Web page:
Language Planning and Language Policy

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Chapter 2 Theoretical framework: Language Planning and Language Policy


The aim of this chapter is to describe and analyze various definitions of language planning and language policies by various scholars. Problems of multilingual society are complex matters. The existence of a lingua franca does not solve the problems. In a multilingual country different social groups wish to see their linguistic identities and interests maintained thus resulting in other people’s linguistic interests being violated. It is the duty of the government to react to these differences officially. The government may either reconcile them, or try to eliminate them. Many governments accordingly try to resolve their problems by engaging in conscious, principled language planning, or linguistic engineering.
When African countries achieved political independence in the nineteen fifties to nineteen seventies, they often select one of their languages to be their national language and thus to be their national symbols. These varieties are then elevated to the level of an official language by means of an official declaration and use it in the schools, the government, the media and the legal system. Unlike other African countries, South Africa opted for a more complex policy, after the 1994 democratic elections. The language policy entailed 11 (eleven) languages of which 9 (nine) of the indigenous languages has been elevated to official status. This made it impossible to choose one language to be an official language of the country that can be regarded as the national language of the country. One of the official languages selected is English and is regarded as an international language. In most cases in the former colonial countries, the former colonial language is chosen as the language of business. Normally the government imposes it as their standard and official language used in various spheres of governance.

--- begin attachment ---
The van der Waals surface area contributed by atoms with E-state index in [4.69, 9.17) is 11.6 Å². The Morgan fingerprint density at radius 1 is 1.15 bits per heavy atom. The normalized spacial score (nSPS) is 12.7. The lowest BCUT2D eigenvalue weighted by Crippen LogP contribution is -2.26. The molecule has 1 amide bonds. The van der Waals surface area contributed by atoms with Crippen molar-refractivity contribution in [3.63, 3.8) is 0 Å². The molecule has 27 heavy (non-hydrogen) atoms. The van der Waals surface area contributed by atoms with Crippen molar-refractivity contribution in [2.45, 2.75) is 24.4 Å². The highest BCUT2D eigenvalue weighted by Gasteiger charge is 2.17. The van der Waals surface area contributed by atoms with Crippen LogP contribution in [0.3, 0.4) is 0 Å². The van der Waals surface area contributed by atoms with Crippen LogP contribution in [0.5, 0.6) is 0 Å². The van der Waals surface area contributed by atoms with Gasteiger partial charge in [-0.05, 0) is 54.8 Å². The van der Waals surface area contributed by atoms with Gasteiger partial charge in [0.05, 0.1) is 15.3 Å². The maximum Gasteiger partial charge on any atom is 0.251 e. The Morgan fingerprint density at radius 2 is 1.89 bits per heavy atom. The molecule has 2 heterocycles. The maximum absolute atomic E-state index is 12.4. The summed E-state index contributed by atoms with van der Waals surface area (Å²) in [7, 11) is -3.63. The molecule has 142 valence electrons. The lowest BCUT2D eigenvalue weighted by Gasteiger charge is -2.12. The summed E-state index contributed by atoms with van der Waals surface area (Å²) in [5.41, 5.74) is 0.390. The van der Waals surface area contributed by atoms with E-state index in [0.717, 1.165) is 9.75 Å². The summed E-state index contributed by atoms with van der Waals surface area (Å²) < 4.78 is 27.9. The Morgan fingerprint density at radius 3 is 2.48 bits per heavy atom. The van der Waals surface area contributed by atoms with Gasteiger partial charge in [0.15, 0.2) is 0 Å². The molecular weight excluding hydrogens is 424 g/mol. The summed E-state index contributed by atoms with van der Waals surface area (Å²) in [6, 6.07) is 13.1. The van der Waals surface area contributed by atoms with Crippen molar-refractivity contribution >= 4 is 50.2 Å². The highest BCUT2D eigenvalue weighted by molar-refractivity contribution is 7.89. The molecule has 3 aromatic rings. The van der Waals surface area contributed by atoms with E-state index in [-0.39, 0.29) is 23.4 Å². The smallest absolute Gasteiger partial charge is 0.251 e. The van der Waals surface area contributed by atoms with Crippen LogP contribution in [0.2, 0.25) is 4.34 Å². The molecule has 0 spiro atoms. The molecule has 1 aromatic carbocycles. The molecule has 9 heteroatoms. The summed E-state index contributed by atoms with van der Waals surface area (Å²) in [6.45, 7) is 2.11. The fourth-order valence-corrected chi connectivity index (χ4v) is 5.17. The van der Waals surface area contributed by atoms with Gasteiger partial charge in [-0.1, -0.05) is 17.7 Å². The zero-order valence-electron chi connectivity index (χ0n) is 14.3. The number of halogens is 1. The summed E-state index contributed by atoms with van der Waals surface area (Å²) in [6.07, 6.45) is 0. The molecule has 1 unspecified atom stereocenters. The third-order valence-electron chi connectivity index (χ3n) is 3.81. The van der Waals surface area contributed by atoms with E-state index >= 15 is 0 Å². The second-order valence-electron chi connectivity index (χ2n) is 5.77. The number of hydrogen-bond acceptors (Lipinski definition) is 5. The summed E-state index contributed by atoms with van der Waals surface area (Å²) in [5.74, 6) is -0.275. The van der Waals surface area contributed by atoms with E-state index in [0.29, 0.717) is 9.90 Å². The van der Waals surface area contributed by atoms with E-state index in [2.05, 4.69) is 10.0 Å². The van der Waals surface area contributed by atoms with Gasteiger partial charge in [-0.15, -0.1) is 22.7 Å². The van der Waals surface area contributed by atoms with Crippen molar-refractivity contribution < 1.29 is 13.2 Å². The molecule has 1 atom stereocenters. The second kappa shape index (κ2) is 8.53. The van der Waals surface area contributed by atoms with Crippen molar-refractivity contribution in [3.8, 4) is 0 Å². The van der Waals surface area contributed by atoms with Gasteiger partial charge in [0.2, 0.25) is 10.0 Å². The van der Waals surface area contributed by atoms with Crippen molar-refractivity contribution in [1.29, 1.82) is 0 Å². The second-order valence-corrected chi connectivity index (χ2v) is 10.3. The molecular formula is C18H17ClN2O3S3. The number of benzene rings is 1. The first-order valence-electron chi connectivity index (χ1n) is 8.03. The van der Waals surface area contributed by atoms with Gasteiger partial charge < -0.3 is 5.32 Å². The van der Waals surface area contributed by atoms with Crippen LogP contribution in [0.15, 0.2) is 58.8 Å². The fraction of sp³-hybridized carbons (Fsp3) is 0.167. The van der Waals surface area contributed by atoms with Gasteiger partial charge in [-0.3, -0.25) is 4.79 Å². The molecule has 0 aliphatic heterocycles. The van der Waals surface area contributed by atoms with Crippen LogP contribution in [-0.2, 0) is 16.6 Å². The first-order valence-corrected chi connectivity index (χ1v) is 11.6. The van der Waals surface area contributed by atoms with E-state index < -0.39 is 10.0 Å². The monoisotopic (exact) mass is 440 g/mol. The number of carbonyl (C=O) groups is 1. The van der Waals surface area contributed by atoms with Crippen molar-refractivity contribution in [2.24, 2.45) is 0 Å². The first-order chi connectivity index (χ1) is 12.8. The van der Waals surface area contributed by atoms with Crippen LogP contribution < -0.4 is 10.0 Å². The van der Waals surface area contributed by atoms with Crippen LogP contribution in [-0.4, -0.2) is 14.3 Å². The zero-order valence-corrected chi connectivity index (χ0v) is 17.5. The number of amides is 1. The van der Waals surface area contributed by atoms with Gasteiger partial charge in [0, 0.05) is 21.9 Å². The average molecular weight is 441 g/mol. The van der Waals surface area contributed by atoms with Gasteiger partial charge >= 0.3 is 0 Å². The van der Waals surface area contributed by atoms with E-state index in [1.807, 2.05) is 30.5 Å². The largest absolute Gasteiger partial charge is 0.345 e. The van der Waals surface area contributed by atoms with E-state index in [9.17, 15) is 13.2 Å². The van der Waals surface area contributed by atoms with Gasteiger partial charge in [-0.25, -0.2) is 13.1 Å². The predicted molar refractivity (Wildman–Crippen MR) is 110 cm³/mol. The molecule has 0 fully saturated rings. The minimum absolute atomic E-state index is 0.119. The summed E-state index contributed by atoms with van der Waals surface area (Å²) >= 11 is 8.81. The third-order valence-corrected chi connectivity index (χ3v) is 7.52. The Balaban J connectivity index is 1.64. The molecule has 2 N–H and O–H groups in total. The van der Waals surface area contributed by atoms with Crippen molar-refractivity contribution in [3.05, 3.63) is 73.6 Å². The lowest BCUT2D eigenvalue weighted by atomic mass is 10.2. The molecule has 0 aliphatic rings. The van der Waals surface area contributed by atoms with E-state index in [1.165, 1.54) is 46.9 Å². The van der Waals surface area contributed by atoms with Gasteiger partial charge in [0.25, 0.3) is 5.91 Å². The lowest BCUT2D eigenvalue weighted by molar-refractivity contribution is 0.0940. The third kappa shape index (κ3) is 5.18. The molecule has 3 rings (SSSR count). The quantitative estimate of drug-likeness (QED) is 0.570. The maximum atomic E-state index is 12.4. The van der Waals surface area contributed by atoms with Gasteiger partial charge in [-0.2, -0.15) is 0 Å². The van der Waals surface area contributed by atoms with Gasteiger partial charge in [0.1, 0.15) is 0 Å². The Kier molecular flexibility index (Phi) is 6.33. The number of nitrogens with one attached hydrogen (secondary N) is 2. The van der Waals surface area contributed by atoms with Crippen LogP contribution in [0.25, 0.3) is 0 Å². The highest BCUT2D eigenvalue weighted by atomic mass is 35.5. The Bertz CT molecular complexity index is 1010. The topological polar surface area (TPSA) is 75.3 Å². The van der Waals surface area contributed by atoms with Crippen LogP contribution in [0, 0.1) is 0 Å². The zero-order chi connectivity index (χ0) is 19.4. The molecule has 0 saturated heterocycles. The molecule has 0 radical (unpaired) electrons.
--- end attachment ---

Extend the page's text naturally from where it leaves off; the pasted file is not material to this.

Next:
The selection of one internal language variety and developing it as a standard language, or selection of external, fully developed language as the official language of a multilingual country are the two different approaches that governments can adopt to solve the problem of multilingualism in their countries. This selection of official languages is part of a process known as language planning. Language planning and language policy work together to enhance communication.
The general definition of language planning as formulated by Toffelson (1991:16)
The commonly accepted definition of language planning is that it refers to all conscious effort to affect the structure or function of language varieties. These efforts may involve creation of orthographies, standardization and modern programmes, or allocation of functions to particular languages within multilingual societies.
It can be said that language planning involves the creation and the implementation of an official policy about how the languages and linguistic varieties of a country are to be used.